Professional birth photography has been emerging as a niche over the past decade. But when wedding photographer Megan Mattiuzzo gave birth last month, she didn’t hire a photographer to document the momentous occasion — she decided to shoot the actual delivery herself…
Warning: This article contains graphic photos of childbirth.
Mattiuzzo, a 29-year-old photographer based in Hamburg, New York, first discussed the idea of shooting her own childbirth with her doctor when she was 37 weeks pregnant.
“I’m used to capturing moments that you can’t retake,” Mattiuzzo tells PetaPixel. “So when I found out I was pregnant, I knew that I wanted to capture my son’s first breath, first moments, seeing his face for the first time.
“[My doctor] told me that it would be fine for me to attempt the photos due to having a healthy pregnancy. She said she had no reason for concern and that as long as I was okay on that day, she would be totally fine with me doing it.”
On the day of, Mattiuzzo got her Nikon D5 DSLR and Sigma 35mm f/1.4 Art lens ready before going into active labor. She opted to receive an epidural, which would relieve pain and allow her to shoot photos while pushing, but she experienced more pain while shooting because the epidural didn’t go as planned.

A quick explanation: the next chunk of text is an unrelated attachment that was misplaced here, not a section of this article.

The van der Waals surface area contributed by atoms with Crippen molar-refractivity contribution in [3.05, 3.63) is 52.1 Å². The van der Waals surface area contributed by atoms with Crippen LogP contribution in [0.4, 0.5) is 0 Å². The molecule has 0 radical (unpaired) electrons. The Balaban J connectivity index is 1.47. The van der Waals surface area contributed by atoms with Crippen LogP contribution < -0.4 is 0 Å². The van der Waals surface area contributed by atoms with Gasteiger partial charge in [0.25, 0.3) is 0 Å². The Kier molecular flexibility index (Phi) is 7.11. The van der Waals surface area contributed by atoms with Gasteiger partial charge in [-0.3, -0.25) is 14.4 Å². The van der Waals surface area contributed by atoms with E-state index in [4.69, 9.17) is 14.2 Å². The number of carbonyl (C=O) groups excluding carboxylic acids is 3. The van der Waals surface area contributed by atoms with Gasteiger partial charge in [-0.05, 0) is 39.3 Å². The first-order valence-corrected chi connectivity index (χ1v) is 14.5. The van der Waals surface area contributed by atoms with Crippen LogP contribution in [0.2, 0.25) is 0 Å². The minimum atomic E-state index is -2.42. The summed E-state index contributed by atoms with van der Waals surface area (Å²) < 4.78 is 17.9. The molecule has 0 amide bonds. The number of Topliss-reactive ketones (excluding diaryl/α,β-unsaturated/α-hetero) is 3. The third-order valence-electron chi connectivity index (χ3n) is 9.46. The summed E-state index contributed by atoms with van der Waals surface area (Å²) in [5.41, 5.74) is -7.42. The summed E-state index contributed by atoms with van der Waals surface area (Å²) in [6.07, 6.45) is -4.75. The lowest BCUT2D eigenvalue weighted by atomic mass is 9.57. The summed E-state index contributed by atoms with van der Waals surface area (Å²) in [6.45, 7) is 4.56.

“Due to a failed epidural that was not 100% effective, I was able to feel the right side of my body and a spot on my left abdomen,” Mattiuzzo says. “When it was time to start pushing, my husband [Ryan]’s job was to hand [the camera] to me when it was time for the last push.
“While pushing for an hour and 15 mins, I had him hand me the camera to set my settings. I was able to set these setting between two contractions while a nurse held one leg and my mother held the other leg. I made the doctor laugh when I had her tell the nurse to turn off the room lights and put the giant spotlights on above the bed to make for a better photo.”
When it was time for the final push, the photographer in Mattiuzzo took over.
“I took the camera and tucked my chin to my chest, rested the camera on my stomach, pulled my head to the viewfinder, and started pushing,” she says. “I then saw a moment I will never forget… my son’s hair… then his head… then his body… all while shooting. It was the most amazing moment of my life.”
Mattiuzzo says she has no regrets over her decision to photograph during the birth, and that she’ll treasure the ability to relive her son Easton’s birth “over and over again.”